As the world’s media descends on Windsor ahead of the royal wedding on Saturday, the town’s homeless population have found themselves in the spotlight.
Reports that homeless people’s belongings were being removed by police to be stored securely over the weekend are being met with outrage on social media.
But local police say that no one is being forced to give up their belongings and that the initiative – a collaboration between the police, local council and homeless charities – was designed for the benefit of people who spend nights on the streets, known in the UK as “rough sleepers.”
“It’s all voluntary,” said Melanie Adams, a spokeswoman for Thames Valley Police. “Homeless people are not being targeted.”
She explained that the plan would spare rough sleepers the annoyance of their belongings being searched multiple times – as anyone in Windsor over the wedding period can expect – or removed as a security risk if left unattended.
“Anyone with large items that are deemed to be a security risk are likely to have those items removed,” she said.
Speaking to CNN last month, before the plan had been announced, Stuart, who sleeps rough in Windsor and who did not want to give his last name, was resigned to any plan the police devised.
“They can do what they want,” he said. “It doesn’t matter about what people want, they will do what’s best to look after the royal family at the end of the day,” he said.
Sunny, a homeless man who also did not want to give his last name, was frustrated that there was no plan to make permanent housing available to the handful of homeless people in the town center.
“Think about the amount of money they’re spending on the wedding,” he said. “That’s taxpayers’ money, isn’t it? You’d think they could help us out with houses or something like that, but they can’t house 10 or 12 people.”
He’s also keen to dispel any idea that asking for spare change from passersby is a profitable business.
“They just think because the wedding’s going on … we’re making loads of money or something like that,” Sunny said. “We’re not making loads of money, we’re just about surviving. If I had a roof over my head I wouldn’t be sitting here… I do this because I’ve got no other choice.”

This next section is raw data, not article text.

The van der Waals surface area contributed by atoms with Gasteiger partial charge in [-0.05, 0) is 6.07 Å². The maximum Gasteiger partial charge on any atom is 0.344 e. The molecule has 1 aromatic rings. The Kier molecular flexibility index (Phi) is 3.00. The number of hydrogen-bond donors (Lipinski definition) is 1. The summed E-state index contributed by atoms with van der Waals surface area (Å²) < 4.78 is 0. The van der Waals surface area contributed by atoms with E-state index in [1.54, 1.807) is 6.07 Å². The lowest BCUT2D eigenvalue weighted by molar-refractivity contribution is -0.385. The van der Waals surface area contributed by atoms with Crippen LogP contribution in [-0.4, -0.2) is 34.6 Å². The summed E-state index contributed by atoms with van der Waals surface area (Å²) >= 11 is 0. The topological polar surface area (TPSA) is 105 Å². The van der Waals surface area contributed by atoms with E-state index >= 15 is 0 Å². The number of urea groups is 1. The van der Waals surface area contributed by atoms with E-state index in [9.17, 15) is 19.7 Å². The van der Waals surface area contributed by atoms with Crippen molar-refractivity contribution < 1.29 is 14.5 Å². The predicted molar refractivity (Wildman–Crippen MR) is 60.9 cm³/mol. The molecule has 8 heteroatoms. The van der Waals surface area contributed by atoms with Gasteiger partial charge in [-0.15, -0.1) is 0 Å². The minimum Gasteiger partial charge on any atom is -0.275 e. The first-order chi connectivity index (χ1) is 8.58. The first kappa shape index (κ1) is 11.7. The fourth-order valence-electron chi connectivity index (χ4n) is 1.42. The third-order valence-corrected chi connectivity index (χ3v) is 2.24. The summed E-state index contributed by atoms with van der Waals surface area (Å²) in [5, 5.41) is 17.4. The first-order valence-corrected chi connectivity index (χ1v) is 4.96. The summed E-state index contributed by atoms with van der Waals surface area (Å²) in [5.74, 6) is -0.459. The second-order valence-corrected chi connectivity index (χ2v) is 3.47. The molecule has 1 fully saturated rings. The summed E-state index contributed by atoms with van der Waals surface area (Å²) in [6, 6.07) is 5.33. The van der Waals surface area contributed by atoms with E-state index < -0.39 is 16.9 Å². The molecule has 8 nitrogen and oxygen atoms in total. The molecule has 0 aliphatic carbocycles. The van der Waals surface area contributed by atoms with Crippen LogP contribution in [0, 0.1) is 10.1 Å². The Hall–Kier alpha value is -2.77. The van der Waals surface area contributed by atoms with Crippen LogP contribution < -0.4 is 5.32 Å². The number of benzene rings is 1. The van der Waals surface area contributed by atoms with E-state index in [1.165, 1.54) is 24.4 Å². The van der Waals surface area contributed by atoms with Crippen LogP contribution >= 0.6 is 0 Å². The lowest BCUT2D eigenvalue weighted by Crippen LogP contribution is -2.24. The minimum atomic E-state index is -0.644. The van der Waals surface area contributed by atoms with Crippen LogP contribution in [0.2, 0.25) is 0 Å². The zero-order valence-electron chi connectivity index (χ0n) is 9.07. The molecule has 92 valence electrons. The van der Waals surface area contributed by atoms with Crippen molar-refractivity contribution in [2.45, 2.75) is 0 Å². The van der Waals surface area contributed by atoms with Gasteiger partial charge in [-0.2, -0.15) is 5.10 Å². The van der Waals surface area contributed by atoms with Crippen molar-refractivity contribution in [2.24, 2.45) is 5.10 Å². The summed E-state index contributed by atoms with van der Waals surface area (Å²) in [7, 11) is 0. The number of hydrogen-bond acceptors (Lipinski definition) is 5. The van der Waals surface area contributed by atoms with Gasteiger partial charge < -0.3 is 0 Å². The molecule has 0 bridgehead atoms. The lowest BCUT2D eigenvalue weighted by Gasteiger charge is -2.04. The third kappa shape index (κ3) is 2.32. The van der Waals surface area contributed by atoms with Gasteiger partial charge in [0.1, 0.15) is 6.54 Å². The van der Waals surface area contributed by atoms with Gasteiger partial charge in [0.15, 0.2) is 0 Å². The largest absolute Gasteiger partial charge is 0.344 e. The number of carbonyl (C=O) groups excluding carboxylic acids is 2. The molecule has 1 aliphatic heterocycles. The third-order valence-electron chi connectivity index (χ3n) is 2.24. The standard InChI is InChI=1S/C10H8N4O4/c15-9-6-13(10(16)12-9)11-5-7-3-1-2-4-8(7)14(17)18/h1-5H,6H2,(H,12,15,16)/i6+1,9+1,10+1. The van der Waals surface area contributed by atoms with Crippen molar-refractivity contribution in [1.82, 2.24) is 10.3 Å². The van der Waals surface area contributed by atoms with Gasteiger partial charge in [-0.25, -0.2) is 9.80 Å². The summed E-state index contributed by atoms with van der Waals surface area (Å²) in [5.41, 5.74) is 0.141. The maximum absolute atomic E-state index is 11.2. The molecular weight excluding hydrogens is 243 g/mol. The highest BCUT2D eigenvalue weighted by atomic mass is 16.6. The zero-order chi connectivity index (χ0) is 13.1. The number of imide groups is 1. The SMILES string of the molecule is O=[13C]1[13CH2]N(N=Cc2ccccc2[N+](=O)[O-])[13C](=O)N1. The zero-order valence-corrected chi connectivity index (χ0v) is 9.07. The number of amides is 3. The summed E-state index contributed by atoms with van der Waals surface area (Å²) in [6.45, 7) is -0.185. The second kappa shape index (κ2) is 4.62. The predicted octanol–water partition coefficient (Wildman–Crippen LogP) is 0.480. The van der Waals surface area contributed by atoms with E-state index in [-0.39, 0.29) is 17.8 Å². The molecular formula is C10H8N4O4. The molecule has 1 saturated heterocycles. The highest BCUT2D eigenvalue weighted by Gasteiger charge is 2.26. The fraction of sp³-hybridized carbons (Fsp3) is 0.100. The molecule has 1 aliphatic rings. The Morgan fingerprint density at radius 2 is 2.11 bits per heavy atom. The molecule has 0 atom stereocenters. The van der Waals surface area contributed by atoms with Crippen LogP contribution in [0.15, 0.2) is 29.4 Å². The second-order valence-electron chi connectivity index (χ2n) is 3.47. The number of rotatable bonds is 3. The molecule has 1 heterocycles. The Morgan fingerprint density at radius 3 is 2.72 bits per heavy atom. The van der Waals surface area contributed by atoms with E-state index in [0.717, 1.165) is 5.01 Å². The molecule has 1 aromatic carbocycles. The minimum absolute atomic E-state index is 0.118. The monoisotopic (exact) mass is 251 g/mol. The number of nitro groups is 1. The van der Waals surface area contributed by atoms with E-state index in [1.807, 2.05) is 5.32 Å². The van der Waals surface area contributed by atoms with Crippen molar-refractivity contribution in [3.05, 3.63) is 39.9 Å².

But Sunny has no bad feelings towards Prince Harry or his bride Meghan Markle.
“Congratulations to the guy,” he said. “If I’m here, I’ll enjoy the festivities as much as everyone else.”
‘A beautiful town in a sadly unfavourable light’
Despite being one of the wealthiest towns in the UK, Windsor – some 35 km (22 miles) west of London – has its share of rough sleepers. According to the Royal Borough of Windsor & Maidenhead, the number of homeless households and people in temporary accommodation is growing.
National attention was first focused on the issue in January, when council leader Simon Dudley wrote to the police asking for action to be taken ahead of the royal wedding against “aggressive begging and intimidation” and an accumulation of “bags and detritus.”
“The whole situation also presents a beautiful town in a sadly unfavourable light,” he wrote, sparking accusations that he was seeking the removal of rough sleepers for primarily aesthetic rather than humanitarian reasons.
He did however also write that “homelessness is completely unacceptable in a caring, compassionate community such as ours.”
Video footage emerged this week that appeared to show rough sleepers bagging up their belongings and handing them over to the police.
It triggered an especially fierce response online. Some questioned how rough sleepers who had given up their sleeping bags and personal items would cope in the days and nights until Monday.
Others pointed out the apparent double standard as royal fans arrived in Windsor armed with sleeping bags, backpacks and bunting and prepared to camp out overnight in the hopes of spotting the royal couple’s procession. They are setting up camp on the same streets where rough sleepers have bagged up their belongings and handed them over to the authorities.
‘Why haven’t these people got homes in the first place?’
A council spokesperson defended the storage scheme, telling CNN in an email that homeless people in Windsor with a local connection had been offered places to stay in the days before the wedding.
“For those not wanting to take up the offer of somewhere to stay, an offer is being made to keep their possessions safe,” the spokesperson said.
Murphy James, manager at the Windsor Homeless Project, a charity involved in developing and implementing the initiative, said he was not personally aware of any offers of accommodation, but spoke positively about the storage plan.
The police in Windsor “have been brilliant,” he said. “The police’s job is to make sure that everybody is safe – that’s what they’re doing.”
But James is disappointed at the lack of long-term solutions and wants to see more funding for social care and mental health, both in Windsor and nationwide.
“What we should be saying is: why haven’t these people got homes in the first place?” he said. “Let’s make it so that when the next high-profile event comes around, we don’t have this problem.”